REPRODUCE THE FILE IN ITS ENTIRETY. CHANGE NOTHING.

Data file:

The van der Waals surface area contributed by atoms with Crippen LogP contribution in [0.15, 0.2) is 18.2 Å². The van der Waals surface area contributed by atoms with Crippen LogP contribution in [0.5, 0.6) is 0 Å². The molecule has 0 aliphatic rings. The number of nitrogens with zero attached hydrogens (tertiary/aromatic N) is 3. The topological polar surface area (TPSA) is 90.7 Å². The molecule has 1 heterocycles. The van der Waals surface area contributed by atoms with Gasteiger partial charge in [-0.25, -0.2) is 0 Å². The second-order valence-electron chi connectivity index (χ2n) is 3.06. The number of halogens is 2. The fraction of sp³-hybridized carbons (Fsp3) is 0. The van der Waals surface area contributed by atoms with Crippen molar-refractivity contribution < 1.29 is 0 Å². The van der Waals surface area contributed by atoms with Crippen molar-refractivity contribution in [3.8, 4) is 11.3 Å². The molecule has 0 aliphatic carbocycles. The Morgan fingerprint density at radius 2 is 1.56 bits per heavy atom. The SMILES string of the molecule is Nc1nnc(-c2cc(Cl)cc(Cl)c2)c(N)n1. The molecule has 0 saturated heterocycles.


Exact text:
The van der Waals surface area contributed by atoms with Crippen LogP contribution in [0.15, 0.2) is 18.2 Å². The van der Waals surface area contributed by atoms with Crippen LogP contribution in [0.5, 0.6) is 0 Å². The molecule has 0 aliphatic rings. The number of nitrogens with zero attached hydrogens (tertiary/aromatic N) is 3. The topological polar surface area (TPSA) is 90.7 Å². The molecule has 1 heterocycles. The van der Waals surface area contributed by atoms with Gasteiger partial charge in [-0.25, -0.2) is 0 Å². The second-order valence-electron chi connectivity index (χ2n) is 3.06. The number of halogens is 2. The fraction of sp³-hybridized carbons (Fsp3) is 0. The van der Waals surface area contributed by atoms with Crippen molar-refractivity contribution < 1.29 is 0 Å². The van der Waals surface area contributed by atoms with Crippen molar-refractivity contribution in [3.8, 4) is 11.3 Å². The molecule has 0 aliphatic carbocycles. The Morgan fingerprint density at radius 2 is 1.56 bits per heavy atom. The SMILES string of the molecule is Nc1nnc(-c2cc(Cl)cc(Cl)c2)c(N)n1. The molecule has 0 saturated heterocycles.